i.e. breathing in, exhaling, functioning throughout the body and aiding feats of strength, helping the soul to pass out of the body, and digesting the food eaten and carrying it to all parts of the body.
In this respect it resembles the inner organ, which though one has a fourfold aspect as mind, intellect, ego, and Chitta (memory).
Topic 6 - The minuteness of the vital force
अणुश्च ॥ १३ ॥
aṇuśca || 13 ||
13. And it is minute.
The vital force (Prāṇa) is also minute, subtle, and limited like the senses.
It may be objected that it is all-pervading according to the text: “Because he is equal to a gnat, equal to a mosquito, equal to an elephant, equal to these three worlds, equal to this universe” (Brih. 1. 3. 22).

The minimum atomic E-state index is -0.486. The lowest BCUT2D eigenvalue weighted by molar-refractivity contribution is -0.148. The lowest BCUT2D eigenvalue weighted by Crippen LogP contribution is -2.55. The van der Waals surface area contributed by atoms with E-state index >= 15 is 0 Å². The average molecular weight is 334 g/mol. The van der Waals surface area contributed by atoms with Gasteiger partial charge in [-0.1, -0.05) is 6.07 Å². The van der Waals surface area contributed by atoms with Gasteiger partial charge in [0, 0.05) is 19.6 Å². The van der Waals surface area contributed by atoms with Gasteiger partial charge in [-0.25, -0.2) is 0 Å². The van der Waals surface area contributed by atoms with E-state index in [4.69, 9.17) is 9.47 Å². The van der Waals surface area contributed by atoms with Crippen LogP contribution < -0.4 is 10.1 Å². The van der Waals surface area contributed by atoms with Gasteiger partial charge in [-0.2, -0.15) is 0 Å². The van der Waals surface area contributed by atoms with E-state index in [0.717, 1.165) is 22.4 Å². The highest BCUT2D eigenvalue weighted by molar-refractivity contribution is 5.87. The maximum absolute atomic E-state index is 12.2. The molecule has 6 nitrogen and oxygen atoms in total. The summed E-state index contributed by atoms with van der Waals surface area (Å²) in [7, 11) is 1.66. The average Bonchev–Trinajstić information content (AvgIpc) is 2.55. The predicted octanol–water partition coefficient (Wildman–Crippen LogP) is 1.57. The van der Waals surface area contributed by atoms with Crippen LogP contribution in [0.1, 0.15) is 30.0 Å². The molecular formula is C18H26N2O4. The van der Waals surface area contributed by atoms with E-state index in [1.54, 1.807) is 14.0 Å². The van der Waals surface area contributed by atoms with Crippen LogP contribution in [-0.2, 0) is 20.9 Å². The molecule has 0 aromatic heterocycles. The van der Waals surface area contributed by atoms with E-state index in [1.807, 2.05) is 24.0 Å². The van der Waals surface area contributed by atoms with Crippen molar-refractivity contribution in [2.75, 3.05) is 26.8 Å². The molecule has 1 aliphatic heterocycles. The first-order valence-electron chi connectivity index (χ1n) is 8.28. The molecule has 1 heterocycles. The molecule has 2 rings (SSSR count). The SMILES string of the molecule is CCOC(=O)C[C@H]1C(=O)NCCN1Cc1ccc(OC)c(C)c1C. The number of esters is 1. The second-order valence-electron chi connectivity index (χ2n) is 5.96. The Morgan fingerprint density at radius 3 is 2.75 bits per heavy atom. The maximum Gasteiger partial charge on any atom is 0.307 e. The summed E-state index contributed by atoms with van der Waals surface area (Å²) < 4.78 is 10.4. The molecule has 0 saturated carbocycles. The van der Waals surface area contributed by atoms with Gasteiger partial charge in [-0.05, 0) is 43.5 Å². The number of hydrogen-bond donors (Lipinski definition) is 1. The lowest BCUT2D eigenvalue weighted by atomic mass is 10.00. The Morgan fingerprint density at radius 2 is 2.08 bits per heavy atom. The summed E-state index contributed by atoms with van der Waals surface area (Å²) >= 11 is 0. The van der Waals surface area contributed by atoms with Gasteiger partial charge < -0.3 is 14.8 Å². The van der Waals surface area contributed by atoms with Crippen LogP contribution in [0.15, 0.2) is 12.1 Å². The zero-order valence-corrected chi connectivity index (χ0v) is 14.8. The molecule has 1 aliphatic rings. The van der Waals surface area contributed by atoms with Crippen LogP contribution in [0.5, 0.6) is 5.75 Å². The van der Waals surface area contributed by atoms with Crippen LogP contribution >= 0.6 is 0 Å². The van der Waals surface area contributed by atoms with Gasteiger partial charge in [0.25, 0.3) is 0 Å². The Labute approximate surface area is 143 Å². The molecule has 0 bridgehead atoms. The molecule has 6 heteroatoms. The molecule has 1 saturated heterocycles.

But the all-pervadingness spoken of here is with respect to Hiraṇyagarbha, the cosmic Prāṇa. In its universal aspect it is all-pervading; but in relation to beings in the world, in its individual aspect with which we are concerned here, it is limited.
Hence the vital force is also limited.
Topic 7 - The presiding deities of the organs
ज्योतिराद्यधिष्ठानं तु तदामननात् ॥ १४ ॥
jyotirādyadhiṣṭhānaṃ tu tadāmananāt || 14 ||
jyotirādi-adhiṣṭhānaṃ—Presiding over by Fire and others; tu—but; tat-āmananāt—on account of the scriptures teaching that.
14. But there is the presiding over by Fire and others (over the organs), on account of the scriptural teaching about that.
The dependence or independence of the Prāṇa and the organs is taken up for discussion: